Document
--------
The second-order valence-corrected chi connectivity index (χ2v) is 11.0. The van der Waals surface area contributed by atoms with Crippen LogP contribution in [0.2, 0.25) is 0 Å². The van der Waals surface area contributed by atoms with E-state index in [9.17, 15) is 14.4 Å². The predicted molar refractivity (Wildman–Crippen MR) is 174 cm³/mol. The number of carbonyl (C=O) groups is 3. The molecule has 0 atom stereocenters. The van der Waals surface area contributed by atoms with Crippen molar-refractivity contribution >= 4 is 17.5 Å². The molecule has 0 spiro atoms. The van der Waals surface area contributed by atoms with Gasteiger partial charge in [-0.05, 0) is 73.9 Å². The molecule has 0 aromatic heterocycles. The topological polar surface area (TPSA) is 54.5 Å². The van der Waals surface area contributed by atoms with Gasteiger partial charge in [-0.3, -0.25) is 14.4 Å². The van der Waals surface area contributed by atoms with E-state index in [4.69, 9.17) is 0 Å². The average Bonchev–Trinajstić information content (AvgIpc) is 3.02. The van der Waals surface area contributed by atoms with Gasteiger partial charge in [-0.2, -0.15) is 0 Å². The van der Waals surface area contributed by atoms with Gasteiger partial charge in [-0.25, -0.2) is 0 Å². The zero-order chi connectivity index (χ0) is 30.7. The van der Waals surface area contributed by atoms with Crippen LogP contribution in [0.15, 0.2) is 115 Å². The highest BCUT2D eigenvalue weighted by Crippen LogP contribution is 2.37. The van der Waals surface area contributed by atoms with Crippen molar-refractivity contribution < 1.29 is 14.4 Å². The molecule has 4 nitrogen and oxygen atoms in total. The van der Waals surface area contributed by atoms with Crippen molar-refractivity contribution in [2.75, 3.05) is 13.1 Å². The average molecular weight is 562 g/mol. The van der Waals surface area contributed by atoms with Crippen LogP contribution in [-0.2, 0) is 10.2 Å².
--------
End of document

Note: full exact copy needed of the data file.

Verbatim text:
The second-order valence-corrected chi connectivity index (χ2v) is 11.0. The van der Waals surface area contributed by atoms with Crippen LogP contribution in [0.2, 0.25) is 0 Å². The van der Waals surface area contributed by atoms with E-state index in [9.17, 15) is 14.4 Å². The predicted molar refractivity (Wildman–Crippen MR) is 174 cm³/mol. The number of carbonyl (C=O) groups is 3. The molecule has 0 atom stereocenters. The van der Waals surface area contributed by atoms with Crippen molar-refractivity contribution >= 4 is 17.5 Å². The molecule has 0 spiro atoms. The van der Waals surface area contributed by atoms with Gasteiger partial charge in [-0.05, 0) is 73.9 Å². The molecule has 0 aromatic heterocycles. The topological polar surface area (TPSA) is 54.5 Å². The van der Waals surface area contributed by atoms with Gasteiger partial charge in [-0.3, -0.25) is 14.4 Å². The van der Waals surface area contributed by atoms with E-state index in [4.69, 9.17) is 0 Å². The average Bonchev–Trinajstić information content (AvgIpc) is 3.02. The van der Waals surface area contributed by atoms with Gasteiger partial charge in [-0.2, -0.15) is 0 Å². The van der Waals surface area contributed by atoms with Gasteiger partial charge in [-0.25, -0.2) is 0 Å². The zero-order chi connectivity index (χ0) is 30.7. The van der Waals surface area contributed by atoms with Crippen LogP contribution in [0.15, 0.2) is 115 Å². The highest BCUT2D eigenvalue weighted by Crippen LogP contribution is 2.37. The van der Waals surface area contributed by atoms with Crippen molar-refractivity contribution < 1.29 is 14.4 Å². The molecule has 4 nitrogen and oxygen atoms in total. The van der Waals surface area contributed by atoms with Crippen molar-refractivity contribution in [2.75, 3.05) is 13.1 Å². The average molecular weight is 562 g/mol. The van der Waals surface area contributed by atoms with Crippen LogP contribution in [-0.2, 0) is 10.2 Å².